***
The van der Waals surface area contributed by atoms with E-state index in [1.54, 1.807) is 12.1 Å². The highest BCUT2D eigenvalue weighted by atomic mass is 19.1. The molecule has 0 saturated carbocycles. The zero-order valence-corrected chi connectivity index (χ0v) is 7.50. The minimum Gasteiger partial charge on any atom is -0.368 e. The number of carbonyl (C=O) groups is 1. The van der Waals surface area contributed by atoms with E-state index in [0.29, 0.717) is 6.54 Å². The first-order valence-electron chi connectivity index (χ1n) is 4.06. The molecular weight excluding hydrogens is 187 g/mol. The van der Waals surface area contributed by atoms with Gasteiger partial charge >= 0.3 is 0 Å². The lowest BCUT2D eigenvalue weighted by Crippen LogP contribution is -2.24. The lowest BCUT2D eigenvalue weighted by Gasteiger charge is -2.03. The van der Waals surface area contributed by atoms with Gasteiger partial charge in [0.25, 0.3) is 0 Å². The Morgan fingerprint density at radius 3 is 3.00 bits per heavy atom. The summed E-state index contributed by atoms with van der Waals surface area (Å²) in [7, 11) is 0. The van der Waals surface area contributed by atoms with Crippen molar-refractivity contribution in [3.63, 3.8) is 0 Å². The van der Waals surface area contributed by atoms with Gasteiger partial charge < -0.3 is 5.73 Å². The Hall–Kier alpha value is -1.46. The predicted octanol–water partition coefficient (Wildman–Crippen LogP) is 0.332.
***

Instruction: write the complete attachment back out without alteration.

The van der Waals surface area contributed by atoms with E-state index in [1.54, 1.807) is 12.1 Å². The highest BCUT2D eigenvalue weighted by atomic mass is 19.1. The molecule has 0 saturated carbocycles. The zero-order valence-corrected chi connectivity index (χ0v) is 7.50. The minimum Gasteiger partial charge on any atom is -0.368 e. The number of carbonyl (C=O) groups is 1. The van der Waals surface area contributed by atoms with E-state index in [0.29, 0.717) is 6.54 Å². The first-order valence-electron chi connectivity index (χ1n) is 4.06. The molecular weight excluding hydrogens is 187 g/mol. The van der Waals surface area contributed by atoms with Gasteiger partial charge >= 0.3 is 0 Å². The lowest BCUT2D eigenvalue weighted by Crippen LogP contribution is -2.24. The lowest BCUT2D eigenvalue weighted by Gasteiger charge is -2.03. The van der Waals surface area contributed by atoms with Gasteiger partial charge in [0.25, 0.3) is 0 Å². The Morgan fingerprint density at radius 3 is 3.00 bits per heavy atom. The summed E-state index contributed by atoms with van der Waals surface area (Å²) in [7, 11) is 0. The van der Waals surface area contributed by atoms with Crippen molar-refractivity contribution in [3.63, 3.8) is 0 Å². The van der Waals surface area contributed by atoms with Gasteiger partial charge < -0.3 is 5.73 Å². The Hall–Kier alpha value is -1.46. The predicted octanol–water partition coefficient (Wildman–Crippen LogP) is 0.332.